While international rights groups are calling for the Liberian government to act, not everyone agrees that prosecutions are the way forward in Liberia, a nation the remains divided along the ethnic lines that defined the war and the rebel factions that took part in it.
Nobel Peace Prize Laureate Leymah Gbowee, who led a women’s prayer movement to end the war in 2003 and who is now the head of the Liberian Reconciliation Initiative, argues that prosecutions could fuel ethnic tensions. Liberia’s peace still remains fragile and is maintained by the United Nations Mission in Liberia and its force of 8,000 UN peacekeepers.
“If you decide to indict Prince and use the retributive kind of justice for prosecution, especially in Liberia, you need to think about how you will quell some of the riots and demonstrations that will come as a result of this,” Gbowee said in an interview before the verdict. “The question is, should we allow him to go free because of fear of that? The answer is no – I do not support impunity. But the other question is, when? Not now.”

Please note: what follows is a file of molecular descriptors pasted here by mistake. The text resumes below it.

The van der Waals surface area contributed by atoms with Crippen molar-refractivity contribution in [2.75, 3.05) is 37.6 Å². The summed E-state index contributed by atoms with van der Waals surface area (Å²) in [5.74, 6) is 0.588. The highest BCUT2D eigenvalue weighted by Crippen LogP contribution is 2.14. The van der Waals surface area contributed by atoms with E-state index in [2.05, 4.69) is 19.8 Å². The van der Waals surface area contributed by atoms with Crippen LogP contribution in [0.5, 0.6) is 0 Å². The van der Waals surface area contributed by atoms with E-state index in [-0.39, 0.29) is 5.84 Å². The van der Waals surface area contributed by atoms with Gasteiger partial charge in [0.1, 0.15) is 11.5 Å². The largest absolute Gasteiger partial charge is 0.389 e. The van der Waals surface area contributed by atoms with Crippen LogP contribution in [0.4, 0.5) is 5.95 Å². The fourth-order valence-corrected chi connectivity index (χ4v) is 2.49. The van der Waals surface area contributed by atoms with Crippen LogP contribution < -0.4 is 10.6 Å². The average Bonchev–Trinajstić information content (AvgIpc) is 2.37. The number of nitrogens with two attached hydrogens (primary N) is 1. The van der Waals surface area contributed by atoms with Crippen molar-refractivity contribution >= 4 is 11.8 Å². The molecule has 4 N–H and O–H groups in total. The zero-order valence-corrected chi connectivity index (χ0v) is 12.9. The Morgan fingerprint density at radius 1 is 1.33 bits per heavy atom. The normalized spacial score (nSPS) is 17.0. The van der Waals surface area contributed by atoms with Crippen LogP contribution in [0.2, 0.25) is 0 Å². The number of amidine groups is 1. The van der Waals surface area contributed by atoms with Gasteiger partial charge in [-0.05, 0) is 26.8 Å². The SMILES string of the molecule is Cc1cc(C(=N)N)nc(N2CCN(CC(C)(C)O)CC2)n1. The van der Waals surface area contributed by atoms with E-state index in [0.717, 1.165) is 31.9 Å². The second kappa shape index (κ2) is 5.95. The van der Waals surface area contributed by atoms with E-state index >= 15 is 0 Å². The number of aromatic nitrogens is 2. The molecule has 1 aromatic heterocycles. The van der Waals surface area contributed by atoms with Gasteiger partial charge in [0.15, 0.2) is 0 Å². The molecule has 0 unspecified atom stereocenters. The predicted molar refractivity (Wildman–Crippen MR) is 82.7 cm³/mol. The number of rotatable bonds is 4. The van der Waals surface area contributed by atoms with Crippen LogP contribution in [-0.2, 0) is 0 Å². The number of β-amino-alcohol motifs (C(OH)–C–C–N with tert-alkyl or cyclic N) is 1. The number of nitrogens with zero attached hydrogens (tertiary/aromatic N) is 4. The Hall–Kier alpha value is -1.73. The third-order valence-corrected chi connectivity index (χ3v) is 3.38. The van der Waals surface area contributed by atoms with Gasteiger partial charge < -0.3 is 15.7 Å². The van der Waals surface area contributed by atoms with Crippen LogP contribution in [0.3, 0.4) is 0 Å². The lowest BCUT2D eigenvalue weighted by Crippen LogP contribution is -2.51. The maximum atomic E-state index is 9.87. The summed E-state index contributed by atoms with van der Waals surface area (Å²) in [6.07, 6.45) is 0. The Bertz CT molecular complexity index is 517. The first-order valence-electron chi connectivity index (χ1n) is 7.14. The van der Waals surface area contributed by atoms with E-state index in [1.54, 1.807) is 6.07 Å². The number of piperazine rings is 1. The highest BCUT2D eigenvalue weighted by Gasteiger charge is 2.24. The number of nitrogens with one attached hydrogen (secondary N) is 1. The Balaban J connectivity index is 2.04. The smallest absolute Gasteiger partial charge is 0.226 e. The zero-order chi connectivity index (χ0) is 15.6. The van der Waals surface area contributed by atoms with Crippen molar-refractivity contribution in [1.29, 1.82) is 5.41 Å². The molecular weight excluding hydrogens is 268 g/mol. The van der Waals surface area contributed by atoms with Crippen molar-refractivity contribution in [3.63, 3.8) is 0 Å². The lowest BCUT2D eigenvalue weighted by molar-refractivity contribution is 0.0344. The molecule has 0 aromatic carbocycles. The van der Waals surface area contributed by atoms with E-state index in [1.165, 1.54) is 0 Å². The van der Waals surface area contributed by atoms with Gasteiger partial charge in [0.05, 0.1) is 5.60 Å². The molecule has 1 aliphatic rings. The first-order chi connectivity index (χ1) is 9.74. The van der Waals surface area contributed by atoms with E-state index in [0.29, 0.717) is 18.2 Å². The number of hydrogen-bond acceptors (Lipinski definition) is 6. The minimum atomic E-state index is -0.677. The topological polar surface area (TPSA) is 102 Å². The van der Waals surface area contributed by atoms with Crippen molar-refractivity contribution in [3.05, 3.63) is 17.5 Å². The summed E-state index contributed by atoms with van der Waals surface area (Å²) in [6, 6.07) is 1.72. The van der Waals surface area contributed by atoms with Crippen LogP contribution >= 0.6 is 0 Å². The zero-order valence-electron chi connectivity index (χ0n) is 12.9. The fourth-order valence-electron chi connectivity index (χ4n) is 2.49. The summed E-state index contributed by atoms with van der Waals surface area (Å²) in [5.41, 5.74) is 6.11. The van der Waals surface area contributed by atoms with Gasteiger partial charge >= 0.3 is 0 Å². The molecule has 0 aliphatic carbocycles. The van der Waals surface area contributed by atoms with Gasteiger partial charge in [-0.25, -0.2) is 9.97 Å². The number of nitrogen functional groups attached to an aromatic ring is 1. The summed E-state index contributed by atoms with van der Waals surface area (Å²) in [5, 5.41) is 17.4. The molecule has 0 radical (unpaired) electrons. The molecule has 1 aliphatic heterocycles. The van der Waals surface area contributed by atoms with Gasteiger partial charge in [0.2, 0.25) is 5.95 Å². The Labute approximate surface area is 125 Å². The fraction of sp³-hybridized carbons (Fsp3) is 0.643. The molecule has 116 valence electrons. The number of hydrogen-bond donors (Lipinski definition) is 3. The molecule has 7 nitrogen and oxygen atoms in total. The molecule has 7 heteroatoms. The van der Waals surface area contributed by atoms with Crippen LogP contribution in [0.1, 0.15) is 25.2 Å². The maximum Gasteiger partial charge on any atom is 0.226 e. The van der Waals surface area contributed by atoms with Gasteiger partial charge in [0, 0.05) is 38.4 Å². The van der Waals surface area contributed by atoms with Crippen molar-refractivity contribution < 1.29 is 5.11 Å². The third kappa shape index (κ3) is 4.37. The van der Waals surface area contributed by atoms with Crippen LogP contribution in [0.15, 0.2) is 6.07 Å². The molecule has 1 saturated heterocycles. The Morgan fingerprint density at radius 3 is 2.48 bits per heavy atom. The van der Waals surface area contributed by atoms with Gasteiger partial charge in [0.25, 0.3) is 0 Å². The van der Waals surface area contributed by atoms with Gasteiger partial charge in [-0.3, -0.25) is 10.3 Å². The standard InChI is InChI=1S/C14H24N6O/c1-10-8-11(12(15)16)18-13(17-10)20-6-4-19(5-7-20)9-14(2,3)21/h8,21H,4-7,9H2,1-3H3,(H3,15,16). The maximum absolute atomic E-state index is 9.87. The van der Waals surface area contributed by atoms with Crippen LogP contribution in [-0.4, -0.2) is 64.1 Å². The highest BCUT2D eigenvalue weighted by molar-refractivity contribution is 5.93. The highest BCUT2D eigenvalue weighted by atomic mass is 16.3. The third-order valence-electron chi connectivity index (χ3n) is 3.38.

But not everyone agrees with Gbowee. Peterson Sonyah, 36, is a survivor of the St. Peter’s Lutheran Church massacre that claimed over 600 lives, the majority of them from Gio and Mano ethnic groups, and committed by members of the Armed Forces of Liberia in 1990, under the leadership of the then-president Samuel K. Doe. Sonyah now heads the Liberian Massacre Survivors Association (LIMASA).
Sonyah recounts laying still under a church pew as Doe's men shot people dead or chop them to pieces with cutlasses. His father was hit in the leg and later bled to death. He wants the government to act now.
"There should be prosecutions because maybe some people will think that they can go back again into the bushes and wage war on the Liberian people,” he says. “If people face justice they will not go back to what they did again.”
International human rights advocates like Keppler argue that prosecutions will play an important role in Liberia turning a page on its dark history, and establishing faith in the rule of law.
“From Human Rights Watch’s perspective, trials, for the gravest crimes and human rights violations committed are essential to making a serious break from the past, giving redress to the victims and the rule of law,” she says.